In 1968, just a week after the assassination of Martin Luther King Jr., the nation finally, belatedly, enacted the Fair Housing Act. It was a crucial part of the Civil Rights Act of 1968, and a symbol of a country trying to move forward and do better.
One of the requirements of that law is that the secretary of HUD must administer all programs and funds to do with housing and urban development “in a manner to affirmatively further the policies of this title”—i.e. fair housing.
Affirmatively means proactively. It means not hanging back and waiting until someone realizes they have been discriminated against (which, as the recent Newsday investigation on real estate agent discrimination showed, can be very hard to tell for sure without knowing how others are being treated, even when discrimination is rampant) and has the wherewithal to make a complaint and follow it through. It means not ignoring the fact that seemingly neutral rules and regulations can reinforce longstanding patterns of discrimination. It means knowing that when entrenched segregation currently exists, things will have to change to achieve the mandate Congress set forth 50 years ago.
It took a very long time for HUD to come up with the most recent set of policies that laid out how the department would ensure that this part of the law was followed. Long after some false starts in the 1990s, the Obama administration conducted a thorough process that began in 2009 with a gathering of 600 civil rights and fair housing leaders and culminated in a final rule in 2015.
There are many such programs and funds used by many local jurisdictions that are subject to the affirmatively furthering fair housing (AFFH) requirement. In fact, they aren’t even limited to funds administered by HUD, though that is the focus. So enforcing this provision properly takes many moving parts. For many of my years at Shelterforce it was de rigueur to hear from HUD that the AFFH regs were “almost done.” This wasn’t because of avoidance though. The work put in on them was serious and thoughtful. (They did generate some concern from people who actually support fair housing too, as would be expected from any undertaking this complex. But even through that lens, the overturning of the regulations entirely has been quite the baby-out-with-the-bathwater moment.)
It should come as no surprise that the Trump administration decided to avoid the regular rulemaking process in order to first suspend and then, recently replace, those affirmative, proactive fair housing policies with something that is completely contrary to the spirit of the original law. The replacement rule, according to a writeup from the National Low Income Housing Coalition, defines “fair housing” to mean “housing that, among other attributes, is affordable, safe, decent, free of unlawful discrimination, and accessible as required under civil rights laws.” And defines “affirmatively further” to mean “to take any action rationally related to promoting any attribute or attributes of fair housing” (emphasis added). States, local governments, and public housing agencies receiving HUD funds must certify that they are affirmatively furthering fair housing, but such certification “is sufficient if the program participant takes any action that is rationally related to promoting one or more attributes of fair housing.” In other words, no one is pretending this is anything other than window dressing.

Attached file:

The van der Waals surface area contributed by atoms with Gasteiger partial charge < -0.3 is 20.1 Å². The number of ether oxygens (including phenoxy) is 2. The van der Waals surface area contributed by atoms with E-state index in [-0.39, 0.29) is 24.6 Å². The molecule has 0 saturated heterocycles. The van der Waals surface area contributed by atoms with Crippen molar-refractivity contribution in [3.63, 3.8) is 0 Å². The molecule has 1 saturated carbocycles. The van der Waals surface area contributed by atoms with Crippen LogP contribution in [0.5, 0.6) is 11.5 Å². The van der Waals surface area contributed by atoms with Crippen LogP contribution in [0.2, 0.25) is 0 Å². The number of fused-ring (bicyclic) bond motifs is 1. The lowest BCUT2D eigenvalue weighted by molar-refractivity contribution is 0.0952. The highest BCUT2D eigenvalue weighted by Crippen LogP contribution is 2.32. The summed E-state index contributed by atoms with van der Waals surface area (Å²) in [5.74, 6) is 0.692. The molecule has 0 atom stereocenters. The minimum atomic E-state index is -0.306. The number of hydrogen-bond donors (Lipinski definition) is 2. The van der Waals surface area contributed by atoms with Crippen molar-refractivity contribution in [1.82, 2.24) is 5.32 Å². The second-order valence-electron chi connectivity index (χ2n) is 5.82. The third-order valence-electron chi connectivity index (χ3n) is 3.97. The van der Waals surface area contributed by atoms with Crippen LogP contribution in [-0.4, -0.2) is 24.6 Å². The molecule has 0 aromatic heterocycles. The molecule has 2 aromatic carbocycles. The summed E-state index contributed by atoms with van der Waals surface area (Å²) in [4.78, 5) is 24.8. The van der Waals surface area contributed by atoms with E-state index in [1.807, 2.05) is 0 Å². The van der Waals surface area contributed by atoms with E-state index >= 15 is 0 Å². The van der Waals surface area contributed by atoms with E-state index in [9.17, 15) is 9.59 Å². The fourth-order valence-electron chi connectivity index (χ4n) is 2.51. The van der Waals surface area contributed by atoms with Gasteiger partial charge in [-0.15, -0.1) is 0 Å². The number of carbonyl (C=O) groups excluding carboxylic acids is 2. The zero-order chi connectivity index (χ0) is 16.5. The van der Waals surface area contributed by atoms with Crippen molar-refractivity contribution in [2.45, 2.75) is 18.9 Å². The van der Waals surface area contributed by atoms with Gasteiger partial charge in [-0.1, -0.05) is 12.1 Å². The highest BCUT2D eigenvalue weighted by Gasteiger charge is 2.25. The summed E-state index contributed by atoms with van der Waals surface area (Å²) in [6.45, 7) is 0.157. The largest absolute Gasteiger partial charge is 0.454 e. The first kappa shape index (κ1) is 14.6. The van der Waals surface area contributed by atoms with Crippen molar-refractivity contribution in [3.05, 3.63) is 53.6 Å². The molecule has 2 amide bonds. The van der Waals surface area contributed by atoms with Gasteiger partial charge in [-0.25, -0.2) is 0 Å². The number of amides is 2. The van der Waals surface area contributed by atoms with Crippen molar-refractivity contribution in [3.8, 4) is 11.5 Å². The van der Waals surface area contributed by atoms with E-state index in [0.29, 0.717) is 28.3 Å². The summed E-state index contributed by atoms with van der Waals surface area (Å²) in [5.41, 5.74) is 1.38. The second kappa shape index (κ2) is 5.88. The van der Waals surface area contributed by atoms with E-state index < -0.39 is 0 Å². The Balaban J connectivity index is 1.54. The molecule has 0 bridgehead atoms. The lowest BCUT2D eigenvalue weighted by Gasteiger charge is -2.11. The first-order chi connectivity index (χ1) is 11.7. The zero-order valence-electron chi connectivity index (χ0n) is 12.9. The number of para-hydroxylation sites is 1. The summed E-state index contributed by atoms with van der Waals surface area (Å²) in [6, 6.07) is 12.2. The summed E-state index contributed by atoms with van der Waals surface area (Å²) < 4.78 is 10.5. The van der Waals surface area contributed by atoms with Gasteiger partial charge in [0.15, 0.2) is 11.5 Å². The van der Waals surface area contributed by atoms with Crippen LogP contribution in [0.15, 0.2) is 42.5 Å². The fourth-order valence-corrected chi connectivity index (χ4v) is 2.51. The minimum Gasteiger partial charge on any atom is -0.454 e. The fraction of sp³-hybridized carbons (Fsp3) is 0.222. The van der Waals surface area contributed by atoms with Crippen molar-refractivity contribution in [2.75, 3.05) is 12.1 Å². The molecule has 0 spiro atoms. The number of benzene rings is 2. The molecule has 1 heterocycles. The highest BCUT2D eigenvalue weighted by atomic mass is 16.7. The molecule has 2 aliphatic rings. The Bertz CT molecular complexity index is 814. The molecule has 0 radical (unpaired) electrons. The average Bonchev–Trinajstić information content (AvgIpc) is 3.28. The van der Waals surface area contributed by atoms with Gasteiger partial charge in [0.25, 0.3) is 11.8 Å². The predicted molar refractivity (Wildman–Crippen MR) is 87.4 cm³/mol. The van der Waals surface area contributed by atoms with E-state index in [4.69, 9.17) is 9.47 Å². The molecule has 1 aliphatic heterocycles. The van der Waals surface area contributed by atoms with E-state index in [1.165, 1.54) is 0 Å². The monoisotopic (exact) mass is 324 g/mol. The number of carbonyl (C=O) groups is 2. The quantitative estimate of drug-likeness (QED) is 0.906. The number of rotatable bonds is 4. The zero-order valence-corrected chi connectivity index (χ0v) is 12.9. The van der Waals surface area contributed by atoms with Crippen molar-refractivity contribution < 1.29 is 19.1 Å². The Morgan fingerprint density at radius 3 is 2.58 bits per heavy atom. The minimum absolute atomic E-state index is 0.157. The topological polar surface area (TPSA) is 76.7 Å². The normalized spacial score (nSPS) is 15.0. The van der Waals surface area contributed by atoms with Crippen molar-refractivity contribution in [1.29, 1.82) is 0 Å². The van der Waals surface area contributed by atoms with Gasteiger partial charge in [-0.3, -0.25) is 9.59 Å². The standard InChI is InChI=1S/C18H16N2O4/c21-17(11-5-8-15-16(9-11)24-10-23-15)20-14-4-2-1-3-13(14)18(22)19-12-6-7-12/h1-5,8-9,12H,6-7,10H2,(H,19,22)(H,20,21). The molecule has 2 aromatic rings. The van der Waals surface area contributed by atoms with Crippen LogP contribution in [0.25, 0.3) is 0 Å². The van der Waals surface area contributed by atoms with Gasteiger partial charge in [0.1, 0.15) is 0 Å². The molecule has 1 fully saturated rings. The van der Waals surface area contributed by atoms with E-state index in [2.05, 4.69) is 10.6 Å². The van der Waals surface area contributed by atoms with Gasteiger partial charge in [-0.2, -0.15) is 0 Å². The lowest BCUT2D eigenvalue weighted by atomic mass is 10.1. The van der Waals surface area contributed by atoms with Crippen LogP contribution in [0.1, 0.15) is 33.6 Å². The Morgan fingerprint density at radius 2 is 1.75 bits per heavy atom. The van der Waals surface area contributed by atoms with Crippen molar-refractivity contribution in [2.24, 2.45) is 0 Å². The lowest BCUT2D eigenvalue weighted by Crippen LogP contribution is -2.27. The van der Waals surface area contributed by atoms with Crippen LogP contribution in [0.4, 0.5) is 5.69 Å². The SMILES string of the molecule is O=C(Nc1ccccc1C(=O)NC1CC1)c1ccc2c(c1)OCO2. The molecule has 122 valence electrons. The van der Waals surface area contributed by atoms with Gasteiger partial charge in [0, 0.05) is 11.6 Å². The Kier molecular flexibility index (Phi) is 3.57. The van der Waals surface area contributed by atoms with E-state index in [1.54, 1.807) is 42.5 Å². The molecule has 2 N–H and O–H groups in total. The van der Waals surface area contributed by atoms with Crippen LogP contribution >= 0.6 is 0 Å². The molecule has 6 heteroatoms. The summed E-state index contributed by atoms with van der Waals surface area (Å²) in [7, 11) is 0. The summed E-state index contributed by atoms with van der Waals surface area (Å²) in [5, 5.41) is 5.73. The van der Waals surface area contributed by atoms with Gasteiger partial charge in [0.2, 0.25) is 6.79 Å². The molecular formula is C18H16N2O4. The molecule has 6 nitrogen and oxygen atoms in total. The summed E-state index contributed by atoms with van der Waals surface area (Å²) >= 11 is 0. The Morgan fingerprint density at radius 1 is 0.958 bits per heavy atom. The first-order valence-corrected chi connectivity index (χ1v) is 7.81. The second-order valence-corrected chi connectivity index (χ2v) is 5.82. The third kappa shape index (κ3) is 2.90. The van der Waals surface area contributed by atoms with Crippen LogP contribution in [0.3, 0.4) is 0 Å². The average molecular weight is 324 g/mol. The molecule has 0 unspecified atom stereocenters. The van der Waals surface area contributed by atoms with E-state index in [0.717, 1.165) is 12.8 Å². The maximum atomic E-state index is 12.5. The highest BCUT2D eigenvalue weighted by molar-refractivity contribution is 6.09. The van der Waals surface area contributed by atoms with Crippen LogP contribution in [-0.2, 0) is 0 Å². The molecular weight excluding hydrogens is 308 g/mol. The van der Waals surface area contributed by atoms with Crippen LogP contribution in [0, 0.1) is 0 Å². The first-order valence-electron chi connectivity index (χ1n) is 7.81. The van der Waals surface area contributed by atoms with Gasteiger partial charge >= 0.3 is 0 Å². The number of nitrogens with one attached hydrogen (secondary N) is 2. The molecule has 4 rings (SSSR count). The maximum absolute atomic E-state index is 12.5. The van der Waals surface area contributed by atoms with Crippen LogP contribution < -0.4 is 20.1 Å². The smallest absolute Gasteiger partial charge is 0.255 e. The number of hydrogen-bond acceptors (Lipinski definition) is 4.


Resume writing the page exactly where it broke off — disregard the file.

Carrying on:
And in case anyone missed the motivation behind it, Trump was kind enough to tweet it out.
(This is, of course, not factually grounded in any way. Affordable housing doesn’t affect nearby property values.)
Dozens of civil rights groups have rightly condemned both the gutting of the enforcement mechanism and the inflammatory rhetoric that has accompanied it. Repudiating the requirement to affirmatively further fair housing is another example of this administration’s widespread race baiting and disregard for both the spirit and the letter of the law.
It seems likely that it will be up to the next administration to recommit to policies that fully enforce the Fair Housing Act. But even without proactive enforcement mechanisms in place, let’s remember that it is in fact still the law that those using federal funds for housing must use them in a way that will affirmatively further fair housing.
Learn more about AFFH, its importance, and the attacks on it: